constant through the cycle unless the oscillator is at resonance, $\omega ={\omega}_{0}.$

We can see from the above that at the resonant frequency $\omega ={\omega}_{0},$ $E={\scriptscriptstyle \frac{1}{2}}m{\omega}_{0}^{2}{A}^{2}$, and from the previous section

$$A=\frac{{F}_{0}}{\sqrt{{m}^{2}{({\omega}_{0}^{2}-{\omega}^{2})}^{2}+{(b\omega )}^{2}}},$$

so the energy in the oscillator at the resonant frequency is

$${E}_{\text{resonance}}={\scriptscriptstyle \frac{1}{2}}m{\omega}_{0}^{2}{A}^{2}={\scriptscriptstyle \frac{1}{2}}m{\omega}_{0}^{2}\frac{{F}_{0}^{2}}{{b}^{2}{\omega}_{0}^{2}}={\scriptscriptstyle \frac{1}{2}}m\frac{{F}_{0}^{2}}{{b}^{2}}=\frac{{Q}^{2}}{2}\frac{{F}_{0}^{2}}{m{\omega}_{0}^{2}},$$

recalling that $Q={\omega}_{0}\tau ={\omega}_{0}m/b.$

So *Q*, the quality
factor, the measure of how long an oscillator keeps ringing, also *measures the strength of response* of the
oscillator to an external driver at the resonant frequency.

But what happens on going *away* from the resonant frequency?
Let’s assume that $Q$ is large, and the driving force is kept
constant. It won’t take much change in $\omega $ from ${\omega}_{0}$ for the denominator ${m}^{2}{({\omega}_{0}^{2}-{\omega}^{2})}^{2}+{(b\omega )}^{2}$ in the expression for $E$ to double in size. In fact, for large $Q$ it’s a good approximation to replace $b\omega $ by $b{\omega}_{0}$ over that variation, and it is then
straightforward to check that the energy in the oscillator drops to one-half
its resonant value for $\omega -{\omega}_{0}\cong \pm {\omega}_{0}/2Q.$

*Exercise*: prove this.

The bottom line is that for increasing $Q,$ the response at the resonant frequency gets larger, but this large response takes place over a narrower and narrower range in driving frequencies.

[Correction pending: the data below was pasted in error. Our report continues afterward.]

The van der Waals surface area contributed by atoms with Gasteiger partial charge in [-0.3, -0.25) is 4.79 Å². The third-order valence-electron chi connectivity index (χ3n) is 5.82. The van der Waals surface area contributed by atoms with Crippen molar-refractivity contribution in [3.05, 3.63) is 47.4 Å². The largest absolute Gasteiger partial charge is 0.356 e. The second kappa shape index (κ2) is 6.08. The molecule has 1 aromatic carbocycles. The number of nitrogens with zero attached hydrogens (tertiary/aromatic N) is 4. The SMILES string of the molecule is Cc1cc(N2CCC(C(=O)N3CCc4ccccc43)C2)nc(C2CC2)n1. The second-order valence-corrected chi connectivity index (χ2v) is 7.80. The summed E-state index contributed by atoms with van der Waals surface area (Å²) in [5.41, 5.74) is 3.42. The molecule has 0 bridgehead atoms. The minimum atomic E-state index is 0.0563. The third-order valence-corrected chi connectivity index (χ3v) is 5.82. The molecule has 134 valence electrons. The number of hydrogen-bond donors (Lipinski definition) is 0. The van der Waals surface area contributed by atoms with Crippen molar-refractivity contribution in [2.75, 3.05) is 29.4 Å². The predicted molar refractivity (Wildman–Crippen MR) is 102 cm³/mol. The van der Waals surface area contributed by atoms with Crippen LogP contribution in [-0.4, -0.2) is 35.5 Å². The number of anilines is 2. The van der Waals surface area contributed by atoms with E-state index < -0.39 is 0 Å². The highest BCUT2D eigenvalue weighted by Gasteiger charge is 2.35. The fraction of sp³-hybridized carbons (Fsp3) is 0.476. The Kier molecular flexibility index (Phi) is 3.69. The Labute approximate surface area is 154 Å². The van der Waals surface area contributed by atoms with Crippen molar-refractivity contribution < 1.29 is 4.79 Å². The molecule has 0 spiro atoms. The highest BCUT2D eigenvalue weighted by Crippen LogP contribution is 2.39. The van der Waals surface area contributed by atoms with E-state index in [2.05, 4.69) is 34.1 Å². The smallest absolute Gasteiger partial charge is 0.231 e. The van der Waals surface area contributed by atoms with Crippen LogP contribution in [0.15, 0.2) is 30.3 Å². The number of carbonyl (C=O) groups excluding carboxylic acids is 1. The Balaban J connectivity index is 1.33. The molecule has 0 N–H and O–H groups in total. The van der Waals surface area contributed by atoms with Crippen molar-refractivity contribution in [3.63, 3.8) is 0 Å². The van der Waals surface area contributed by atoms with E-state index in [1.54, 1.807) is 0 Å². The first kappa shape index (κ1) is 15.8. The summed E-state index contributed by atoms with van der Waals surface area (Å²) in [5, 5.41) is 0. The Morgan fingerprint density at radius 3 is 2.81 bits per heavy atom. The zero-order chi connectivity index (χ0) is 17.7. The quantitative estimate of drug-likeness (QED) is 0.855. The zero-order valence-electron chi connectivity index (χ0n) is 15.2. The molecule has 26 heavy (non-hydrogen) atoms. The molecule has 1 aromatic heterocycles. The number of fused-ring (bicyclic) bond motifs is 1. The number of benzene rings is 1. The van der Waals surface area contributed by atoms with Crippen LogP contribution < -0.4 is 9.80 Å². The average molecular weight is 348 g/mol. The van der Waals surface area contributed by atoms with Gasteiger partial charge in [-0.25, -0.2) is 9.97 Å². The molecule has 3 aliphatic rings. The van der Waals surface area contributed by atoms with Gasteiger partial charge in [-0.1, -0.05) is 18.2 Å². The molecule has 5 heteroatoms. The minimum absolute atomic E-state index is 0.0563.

### How Hard is the Driver Working to Keep this Thing Going?

It’s simplest to work with the real solution. Suppose the oscillator moves through $\Delta \text{\hspace{0.05em}}x$ in a time $\Delta t$ the driving force does work $\left({F}_{0}\mathrm{cos}\omega t\right)\Delta x$, so

$\text{rateofworkingattime}t\text{}=\text{}\left({F}_{0}\mathrm{cos}\omega t\right)\left(\Delta x/\Delta t\right)=\left({F}_{0}\mathrm{cos}\omega t\right)v\left(t\right)$

The important thing is the *average* rate of working of the driving force, the *mean power input*, found by averaging
over a complete cycle:

From $x(t)=A\mathrm{cos}(\omega t-\theta )$, $v\left(t\right)=-A\omega \mathrm{sin}\left(\omega t-\theta \right)$,

averaging the power input (the bar above means average over a complete cycle) and denoting average power by $P,$

$\begin{array}{l}P={F}_{0}\overline{\left(\mathrm{cos}\omega t\right)v\left(t\right)}\\ =-{F}_{0}A\omega \text{\hspace{0.17em}}\overline{\mathrm{cos}\omega t\mathrm{sin}\left(\omega t-\theta \right)}\\ =-{F}_{0}A\omega \text{\hspace{0.17em}}\overline{\mathrm{cos}\omega t\mathrm{sin}\omega t}\mathrm{cos}\theta +{F}_{0}A\omega \text{\hspace{0.17em}}\overline{{\mathrm{cos}}^{2}\omega t}\mathrm{sin}\theta \\ ={\scriptscriptstyle \frac{1}{2}}{F}_{0}A\omega \mathrm{sin}\theta \end{array}$

since over one cycle the average $\overline{{\mathrm{cos}}^{2}\omega t}={\scriptscriptstyle \frac{1}{2}}$ and $\overline{\mathrm{cos}\omega t\mathrm{sin}\omega t}={\scriptscriptstyle \frac{1}{2}}\overline{\mathrm{sin}2\omega t}=0$.

(Remembering ${\mathrm{cos}}^{2}\omega \text{}\text{\hspace{0.05em}}t+{\mathrm{sin}}^{2}\omega \text{\hspace{0.05em}}t=1$ at all times, and sine is just cosine moved over, so they must have the same average over a complete cycle.)

This can be expressed entirely in terms of the driving force and frequency. Since

$$A=\frac{{F}_{0}}{\sqrt{{m}^{2}{({\omega}_{0}^{2}-{\omega}^{2})}^{2}+{(b\omega )}^{2}}},\text{\hspace{1em}}\mathrm{sin}\theta =\frac{b\omega}{\sqrt{{m}^{2}{({\omega}_{0}^{2}-{\omega}^{2})}^{2}+{(b\omega )}^{2}}},$$

$$P={\scriptscriptstyle \frac{1}{2}}{F}_{0}A\omega \mathrm{sin}\theta & =\frac{1}{2}\frac{b{\omega}^{2}{F}_{0}^{2}}{{m}^{2}{({\omega}_{0}^{2}-{\omega}^{2})}^{2}+{(b\omega )}^{2}}.$$

*Exercise
1*: Prove that for a lightly damped oscillator, at resonance the
oscillator extracts the most work from the driving force.

*Exercise 2*: Prove that
any solution of the damped oscillator equation (with $F=0$ ) can be added to the driven oscillator
solution, and gives another solution to the driven oscillator. How do you pick
the “right solution”?